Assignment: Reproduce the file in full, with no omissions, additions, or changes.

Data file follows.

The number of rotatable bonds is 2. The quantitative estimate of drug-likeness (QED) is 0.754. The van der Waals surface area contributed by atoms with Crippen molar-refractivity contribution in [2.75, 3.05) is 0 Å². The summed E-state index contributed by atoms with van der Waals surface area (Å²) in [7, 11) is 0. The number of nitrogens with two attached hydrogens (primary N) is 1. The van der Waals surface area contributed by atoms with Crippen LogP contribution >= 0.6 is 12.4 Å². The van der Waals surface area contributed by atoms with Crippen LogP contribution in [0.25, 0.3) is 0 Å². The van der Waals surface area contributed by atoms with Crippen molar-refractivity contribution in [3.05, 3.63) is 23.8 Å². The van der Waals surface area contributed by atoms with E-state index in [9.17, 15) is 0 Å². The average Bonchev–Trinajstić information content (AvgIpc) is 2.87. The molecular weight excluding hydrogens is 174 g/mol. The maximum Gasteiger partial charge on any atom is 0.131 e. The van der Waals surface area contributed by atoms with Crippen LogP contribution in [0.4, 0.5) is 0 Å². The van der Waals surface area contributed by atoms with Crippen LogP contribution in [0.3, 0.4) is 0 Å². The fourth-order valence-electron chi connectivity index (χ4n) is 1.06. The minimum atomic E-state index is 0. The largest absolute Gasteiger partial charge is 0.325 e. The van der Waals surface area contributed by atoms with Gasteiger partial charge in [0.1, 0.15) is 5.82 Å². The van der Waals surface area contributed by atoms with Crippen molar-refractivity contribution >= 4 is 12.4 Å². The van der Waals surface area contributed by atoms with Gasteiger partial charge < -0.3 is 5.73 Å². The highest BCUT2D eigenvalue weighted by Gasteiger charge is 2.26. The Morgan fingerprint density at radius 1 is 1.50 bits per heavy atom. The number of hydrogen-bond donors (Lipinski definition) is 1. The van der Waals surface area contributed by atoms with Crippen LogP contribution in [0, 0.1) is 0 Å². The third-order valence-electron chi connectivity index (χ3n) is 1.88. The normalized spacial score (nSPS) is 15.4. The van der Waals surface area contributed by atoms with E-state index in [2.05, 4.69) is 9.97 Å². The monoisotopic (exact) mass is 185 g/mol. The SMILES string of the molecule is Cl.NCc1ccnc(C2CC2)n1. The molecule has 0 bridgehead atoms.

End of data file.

The number of rotatable bonds is 2. The quantitative estimate of drug-likeness (QED) is 0.754. The van der Waals surface area contributed by atoms with Crippen molar-refractivity contribution in [2.75, 3.05) is 0 Å². The summed E-state index contributed by atoms with van der Waals surface area (Å²) in [7, 11) is 0. The number of nitrogens with two attached hydrogens (primary N) is 1. The van der Waals surface area contributed by atoms with Crippen LogP contribution >= 0.6 is 12.4 Å². The van der Waals surface area contributed by atoms with Crippen LogP contribution in [0.25, 0.3) is 0 Å². The van der Waals surface area contributed by atoms with Crippen molar-refractivity contribution in [3.05, 3.63) is 23.8 Å². The van der Waals surface area contributed by atoms with E-state index in [9.17, 15) is 0 Å². The average Bonchev–Trinajstić information content (AvgIpc) is 2.87. The molecular weight excluding hydrogens is 174 g/mol. The maximum Gasteiger partial charge on any atom is 0.131 e. The van der Waals surface area contributed by atoms with Crippen LogP contribution in [0.4, 0.5) is 0 Å². The van der Waals surface area contributed by atoms with Crippen LogP contribution in [0.3, 0.4) is 0 Å². The fourth-order valence-electron chi connectivity index (χ4n) is 1.06. The minimum atomic E-state index is 0. The largest absolute Gasteiger partial charge is 0.325 e. The van der Waals surface area contributed by atoms with Gasteiger partial charge in [0.1, 0.15) is 5.82 Å². The van der Waals surface area contributed by atoms with Crippen molar-refractivity contribution >= 4 is 12.4 Å². The van der Waals surface area contributed by atoms with Gasteiger partial charge < -0.3 is 5.73 Å². The highest BCUT2D eigenvalue weighted by Gasteiger charge is 2.26. The Morgan fingerprint density at radius 1 is 1.50 bits per heavy atom. The number of hydrogen-bond donors (Lipinski definition) is 1. The van der Waals surface area contributed by atoms with Crippen LogP contribution in [0, 0.1) is 0 Å². The third-order valence-electron chi connectivity index (χ3n) is 1.88. The normalized spacial score (nSPS) is 15.4. The van der Waals surface area contributed by atoms with E-state index in [2.05, 4.69) is 9.97 Å². The monoisotopic (exact) mass is 185 g/mol. The SMILES string of the molecule is Cl.NCc1ccnc(C2CC2)n1. The molecule has 0 bridgehead atoms.